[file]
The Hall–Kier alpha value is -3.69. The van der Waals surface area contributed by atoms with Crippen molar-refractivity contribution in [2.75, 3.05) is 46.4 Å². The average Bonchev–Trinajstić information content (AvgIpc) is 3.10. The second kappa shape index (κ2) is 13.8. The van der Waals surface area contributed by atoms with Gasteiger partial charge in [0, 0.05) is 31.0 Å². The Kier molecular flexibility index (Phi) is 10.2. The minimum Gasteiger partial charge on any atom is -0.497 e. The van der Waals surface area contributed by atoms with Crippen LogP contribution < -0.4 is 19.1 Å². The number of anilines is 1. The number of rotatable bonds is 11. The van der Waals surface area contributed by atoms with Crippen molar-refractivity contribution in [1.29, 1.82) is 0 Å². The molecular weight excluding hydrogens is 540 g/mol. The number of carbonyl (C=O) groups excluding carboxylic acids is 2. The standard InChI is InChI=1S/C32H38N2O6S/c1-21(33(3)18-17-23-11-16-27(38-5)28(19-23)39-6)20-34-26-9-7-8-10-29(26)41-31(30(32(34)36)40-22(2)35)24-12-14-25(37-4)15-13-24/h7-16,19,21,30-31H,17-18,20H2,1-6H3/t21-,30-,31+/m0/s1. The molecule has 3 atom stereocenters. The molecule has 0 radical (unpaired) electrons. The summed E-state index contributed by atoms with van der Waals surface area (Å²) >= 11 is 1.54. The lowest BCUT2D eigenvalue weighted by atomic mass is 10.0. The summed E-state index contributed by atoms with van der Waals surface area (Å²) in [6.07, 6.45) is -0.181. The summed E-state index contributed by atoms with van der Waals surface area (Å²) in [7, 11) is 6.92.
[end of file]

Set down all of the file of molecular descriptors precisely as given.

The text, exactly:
The Hall–Kier alpha value is -3.69. The van der Waals surface area contributed by atoms with Crippen molar-refractivity contribution in [2.75, 3.05) is 46.4 Å². The average Bonchev–Trinajstić information content (AvgIpc) is 3.10. The second kappa shape index (κ2) is 13.8. The van der Waals surface area contributed by atoms with Gasteiger partial charge in [0, 0.05) is 31.0 Å². The Kier molecular flexibility index (Phi) is 10.2. The minimum Gasteiger partial charge on any atom is -0.497 e. The van der Waals surface area contributed by atoms with Crippen LogP contribution < -0.4 is 19.1 Å². The number of anilines is 1. The number of rotatable bonds is 11. The van der Waals surface area contributed by atoms with Crippen molar-refractivity contribution in [1.29, 1.82) is 0 Å². The molecular weight excluding hydrogens is 540 g/mol. The number of carbonyl (C=O) groups excluding carboxylic acids is 2. The standard InChI is InChI=1S/C32H38N2O6S/c1-21(33(3)18-17-23-11-16-27(38-5)28(19-23)39-6)20-34-26-9-7-8-10-29(26)41-31(30(32(34)36)40-22(2)35)24-12-14-25(37-4)15-13-24/h7-16,19,21,30-31H,17-18,20H2,1-6H3/t21-,30-,31+/m0/s1. The molecule has 3 atom stereocenters. The molecule has 0 radical (unpaired) electrons. The summed E-state index contributed by atoms with van der Waals surface area (Å²) >= 11 is 1.54. The lowest BCUT2D eigenvalue weighted by atomic mass is 10.0. The summed E-state index contributed by atoms with van der Waals surface area (Å²) in [6.07, 6.45) is -0.181. The summed E-state index contributed by atoms with van der Waals surface area (Å²) in [7, 11) is 6.92.